Foster parents of Jordan Belliveau seek to adopt newborn sister; father pushes back

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The foster family who had cared for Jordan Belliveau before his death is now working to adopt his newborn sister, Serenity.

Two-year-old Jordan lived with Sam and Juliet Warren for most of his life until he was returned to his biological parents. Months later, in September, his body was found in a wooded area near St. Petersburg, Florida.

His mother, Charisse Stinson initially told Largo police a stranger abducted him. She eventually admitted to hitting Jordan, which, according to investigators, lead to his death.

After her arrest for the alleged murder of Jordan, it was revealed Stinson was pregnant. She gave birth while in custody.

The baby's status was unclear until Friday when the Warrens released a statement confirming they are working toward adopting Jordan's newborn sister with Stinson's cooperation.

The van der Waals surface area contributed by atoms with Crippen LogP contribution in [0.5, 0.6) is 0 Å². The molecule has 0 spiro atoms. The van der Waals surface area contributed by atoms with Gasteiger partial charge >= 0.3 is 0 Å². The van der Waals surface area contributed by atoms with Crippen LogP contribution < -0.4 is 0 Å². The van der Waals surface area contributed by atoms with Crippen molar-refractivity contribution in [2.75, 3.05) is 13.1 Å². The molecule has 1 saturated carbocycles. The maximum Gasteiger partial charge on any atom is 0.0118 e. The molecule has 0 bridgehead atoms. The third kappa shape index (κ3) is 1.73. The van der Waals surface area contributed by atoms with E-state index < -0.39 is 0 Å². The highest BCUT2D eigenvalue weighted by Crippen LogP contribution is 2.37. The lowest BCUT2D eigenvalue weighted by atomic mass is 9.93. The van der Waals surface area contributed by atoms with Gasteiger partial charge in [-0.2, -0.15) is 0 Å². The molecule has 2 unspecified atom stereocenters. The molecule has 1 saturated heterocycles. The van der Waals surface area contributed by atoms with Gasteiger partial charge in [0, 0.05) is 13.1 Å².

"Last fall, we were broken by the death of a child we loved dearly," the family's statement said. "As the fall continued, the question of what would happen to Jordan's little sister began to weigh on us. We knew that Charisse would not be able to care for her. After much prayer, we approached Charisse about allowing us to adopt the baby, and she agreed. She is with us now, and we are continuing the legal process to complete her adoption."

However, Charisse's own statements could indicate a custody dispute is in the offing.

On Dec. 26, four days after Serenity's birth, she signed papers that confirmed Jordan Belliveau, Sr. is "the lawful and biological father and that he should be given immediate full custody."

Jordan's history of being accused of gang activity and violence partially led to his initial loss of custody of his son Jordan.

But now his attorney, Jawdet Rubaii, insists that his client "was never in a gang, is working full time, ready to be a great father, and has a large family support system."

He told FOX 13, "he is going to fight for custody and will eventually have custody."

The family has asked for a "fundamental re-examination" of the state's child protective services system.

The Associated Press contributed to this report.